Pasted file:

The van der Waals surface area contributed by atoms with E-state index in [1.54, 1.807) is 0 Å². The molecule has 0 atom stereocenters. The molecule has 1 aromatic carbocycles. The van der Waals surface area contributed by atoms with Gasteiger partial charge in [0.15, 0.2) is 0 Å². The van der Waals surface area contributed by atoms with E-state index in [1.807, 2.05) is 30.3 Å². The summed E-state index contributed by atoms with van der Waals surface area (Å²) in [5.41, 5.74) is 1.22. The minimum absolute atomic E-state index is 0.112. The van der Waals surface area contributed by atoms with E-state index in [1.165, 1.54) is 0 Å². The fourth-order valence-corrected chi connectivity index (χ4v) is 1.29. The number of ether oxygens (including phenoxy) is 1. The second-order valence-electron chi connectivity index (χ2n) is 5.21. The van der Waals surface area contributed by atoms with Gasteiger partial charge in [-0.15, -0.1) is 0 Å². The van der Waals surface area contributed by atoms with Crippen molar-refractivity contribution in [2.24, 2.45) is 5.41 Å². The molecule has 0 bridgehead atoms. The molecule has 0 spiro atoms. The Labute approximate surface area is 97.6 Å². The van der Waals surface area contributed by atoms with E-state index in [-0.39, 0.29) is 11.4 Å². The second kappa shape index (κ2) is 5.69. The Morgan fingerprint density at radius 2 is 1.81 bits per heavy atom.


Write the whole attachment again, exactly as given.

The van der Waals surface area contributed by atoms with E-state index in [1.54, 1.807) is 0 Å². The molecule has 0 atom stereocenters. The molecule has 1 aromatic carbocycles. The van der Waals surface area contributed by atoms with Gasteiger partial charge in [0.15, 0.2) is 0 Å². The van der Waals surface area contributed by atoms with E-state index in [1.807, 2.05) is 30.3 Å². The summed E-state index contributed by atoms with van der Waals surface area (Å²) in [5.41, 5.74) is 1.22. The minimum absolute atomic E-state index is 0.112. The van der Waals surface area contributed by atoms with E-state index in [1.165, 1.54) is 0 Å². The fourth-order valence-corrected chi connectivity index (χ4v) is 1.29. The number of ether oxygens (including phenoxy) is 1. The second-order valence-electron chi connectivity index (χ2n) is 5.21. The van der Waals surface area contributed by atoms with Gasteiger partial charge in [-0.15, -0.1) is 0 Å². The van der Waals surface area contributed by atoms with Crippen molar-refractivity contribution in [2.24, 2.45) is 5.41 Å². The molecule has 0 bridgehead atoms. The molecule has 0 spiro atoms. The Labute approximate surface area is 97.6 Å². The van der Waals surface area contributed by atoms with E-state index in [-0.39, 0.29) is 11.4 Å². The second kappa shape index (κ2) is 5.69. The Morgan fingerprint density at radius 2 is 1.81 bits per heavy atom.